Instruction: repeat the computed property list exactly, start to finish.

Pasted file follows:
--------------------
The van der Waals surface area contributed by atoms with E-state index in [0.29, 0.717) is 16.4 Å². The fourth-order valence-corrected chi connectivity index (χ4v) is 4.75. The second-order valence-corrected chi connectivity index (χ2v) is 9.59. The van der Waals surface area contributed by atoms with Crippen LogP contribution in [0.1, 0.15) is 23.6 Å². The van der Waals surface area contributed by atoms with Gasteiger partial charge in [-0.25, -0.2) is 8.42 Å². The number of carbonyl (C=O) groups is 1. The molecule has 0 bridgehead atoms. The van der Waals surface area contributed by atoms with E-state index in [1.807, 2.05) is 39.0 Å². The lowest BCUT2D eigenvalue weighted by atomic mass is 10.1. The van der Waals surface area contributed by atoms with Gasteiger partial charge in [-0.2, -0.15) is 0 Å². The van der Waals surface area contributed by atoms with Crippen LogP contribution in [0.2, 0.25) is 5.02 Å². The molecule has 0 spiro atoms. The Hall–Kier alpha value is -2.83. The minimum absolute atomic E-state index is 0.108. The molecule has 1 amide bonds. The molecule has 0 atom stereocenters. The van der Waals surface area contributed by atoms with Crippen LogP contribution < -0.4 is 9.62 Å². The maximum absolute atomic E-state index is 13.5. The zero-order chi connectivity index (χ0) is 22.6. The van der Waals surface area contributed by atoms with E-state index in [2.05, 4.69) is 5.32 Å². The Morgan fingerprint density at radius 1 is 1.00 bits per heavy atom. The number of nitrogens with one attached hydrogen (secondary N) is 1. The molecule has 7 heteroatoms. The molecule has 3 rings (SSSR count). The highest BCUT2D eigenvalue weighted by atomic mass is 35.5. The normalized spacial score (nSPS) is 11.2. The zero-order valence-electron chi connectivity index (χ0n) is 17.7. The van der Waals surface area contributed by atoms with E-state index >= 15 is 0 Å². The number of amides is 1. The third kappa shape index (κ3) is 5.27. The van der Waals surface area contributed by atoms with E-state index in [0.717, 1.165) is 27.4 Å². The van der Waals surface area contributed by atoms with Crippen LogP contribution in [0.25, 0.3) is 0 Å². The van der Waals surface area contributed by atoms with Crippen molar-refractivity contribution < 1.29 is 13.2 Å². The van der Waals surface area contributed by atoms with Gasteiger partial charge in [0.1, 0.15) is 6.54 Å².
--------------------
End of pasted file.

The van der Waals surface area contributed by atoms with E-state index in [0.29, 0.717) is 16.4 Å². The fourth-order valence-corrected chi connectivity index (χ4v) is 4.75. The second-order valence-corrected chi connectivity index (χ2v) is 9.59. The van der Waals surface area contributed by atoms with Crippen LogP contribution in [0.1, 0.15) is 23.6 Å². The van der Waals surface area contributed by atoms with Gasteiger partial charge in [-0.25, -0.2) is 8.42 Å². The number of carbonyl (C=O) groups is 1. The molecule has 0 bridgehead atoms. The van der Waals surface area contributed by atoms with E-state index in [1.807, 2.05) is 39.0 Å². The lowest BCUT2D eigenvalue weighted by atomic mass is 10.1. The van der Waals surface area contributed by atoms with Gasteiger partial charge in [-0.2, -0.15) is 0 Å². The van der Waals surface area contributed by atoms with Crippen LogP contribution in [0.2, 0.25) is 5.02 Å². The molecule has 0 spiro atoms. The Hall–Kier alpha value is -2.83. The minimum absolute atomic E-state index is 0.108. The molecule has 1 amide bonds. The molecule has 0 atom stereocenters. The van der Waals surface area contributed by atoms with Crippen LogP contribution < -0.4 is 9.62 Å². The maximum absolute atomic E-state index is 13.5. The zero-order chi connectivity index (χ0) is 22.6. The van der Waals surface area contributed by atoms with E-state index in [2.05, 4.69) is 5.32 Å². The Morgan fingerprint density at radius 1 is 1.00 bits per heavy atom. The number of nitrogens with one attached hydrogen (secondary N) is 1. The molecule has 7 heteroatoms. The molecule has 3 rings (SSSR count). The highest BCUT2D eigenvalue weighted by atomic mass is 35.5. The normalized spacial score (nSPS) is 11.2. The zero-order valence-electron chi connectivity index (χ0n) is 17.7. The van der Waals surface area contributed by atoms with E-state index >= 15 is 0 Å². The number of amides is 1. The third kappa shape index (κ3) is 5.27. The van der Waals surface area contributed by atoms with E-state index in [0.717, 1.165) is 27.4 Å². The van der Waals surface area contributed by atoms with Crippen LogP contribution in [0.25, 0.3) is 0 Å². The van der Waals surface area contributed by atoms with Crippen molar-refractivity contribution < 1.29 is 13.2 Å². The van der Waals surface area contributed by atoms with Gasteiger partial charge in [0.1, 0.15) is 6.54 Å².